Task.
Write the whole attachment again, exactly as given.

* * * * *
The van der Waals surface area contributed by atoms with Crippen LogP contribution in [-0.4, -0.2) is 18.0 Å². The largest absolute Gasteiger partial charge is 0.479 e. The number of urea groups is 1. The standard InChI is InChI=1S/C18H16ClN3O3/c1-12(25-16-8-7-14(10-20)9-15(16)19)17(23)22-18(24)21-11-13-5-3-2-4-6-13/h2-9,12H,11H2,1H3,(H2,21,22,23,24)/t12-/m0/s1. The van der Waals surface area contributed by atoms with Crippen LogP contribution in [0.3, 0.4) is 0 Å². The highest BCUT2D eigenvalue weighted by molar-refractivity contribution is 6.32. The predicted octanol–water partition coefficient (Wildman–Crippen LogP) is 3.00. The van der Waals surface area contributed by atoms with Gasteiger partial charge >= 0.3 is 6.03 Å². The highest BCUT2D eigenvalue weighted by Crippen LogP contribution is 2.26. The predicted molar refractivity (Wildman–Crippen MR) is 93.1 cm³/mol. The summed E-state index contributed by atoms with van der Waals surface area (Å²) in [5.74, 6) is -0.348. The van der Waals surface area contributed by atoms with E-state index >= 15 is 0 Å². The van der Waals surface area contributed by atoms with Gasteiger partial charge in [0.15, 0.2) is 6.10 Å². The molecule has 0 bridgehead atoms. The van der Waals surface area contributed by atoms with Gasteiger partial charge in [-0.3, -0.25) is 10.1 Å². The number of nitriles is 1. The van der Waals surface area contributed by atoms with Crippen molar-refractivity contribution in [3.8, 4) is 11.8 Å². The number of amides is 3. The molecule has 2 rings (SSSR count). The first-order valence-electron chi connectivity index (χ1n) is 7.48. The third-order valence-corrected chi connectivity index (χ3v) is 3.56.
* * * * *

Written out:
The van der Waals surface area contributed by atoms with Crippen LogP contribution in [-0.4, -0.2) is 18.0 Å². The largest absolute Gasteiger partial charge is 0.479 e. The number of urea groups is 1. The standard InChI is InChI=1S/C18H16ClN3O3/c1-12(25-16-8-7-14(10-20)9-15(16)19)17(23)22-18(24)21-11-13-5-3-2-4-6-13/h2-9,12H,11H2,1H3,(H2,21,22,23,24)/t12-/m0/s1. The van der Waals surface area contributed by atoms with Crippen LogP contribution in [0.3, 0.4) is 0 Å². The highest BCUT2D eigenvalue weighted by molar-refractivity contribution is 6.32. The predicted octanol–water partition coefficient (Wildman–Crippen LogP) is 3.00. The van der Waals surface area contributed by atoms with Gasteiger partial charge >= 0.3 is 6.03 Å². The highest BCUT2D eigenvalue weighted by Crippen LogP contribution is 2.26. The predicted molar refractivity (Wildman–Crippen MR) is 93.1 cm³/mol. The summed E-state index contributed by atoms with van der Waals surface area (Å²) in [5.74, 6) is -0.348. The van der Waals surface area contributed by atoms with E-state index >= 15 is 0 Å². The van der Waals surface area contributed by atoms with Gasteiger partial charge in [0.15, 0.2) is 6.10 Å². The molecule has 0 bridgehead atoms. The van der Waals surface area contributed by atoms with Gasteiger partial charge in [-0.3, -0.25) is 10.1 Å². The number of nitriles is 1. The van der Waals surface area contributed by atoms with Crippen molar-refractivity contribution in [3.8, 4) is 11.8 Å². The number of amides is 3. The molecule has 2 rings (SSSR count). The first-order valence-electron chi connectivity index (χ1n) is 7.48. The third-order valence-corrected chi connectivity index (χ3v) is 3.56.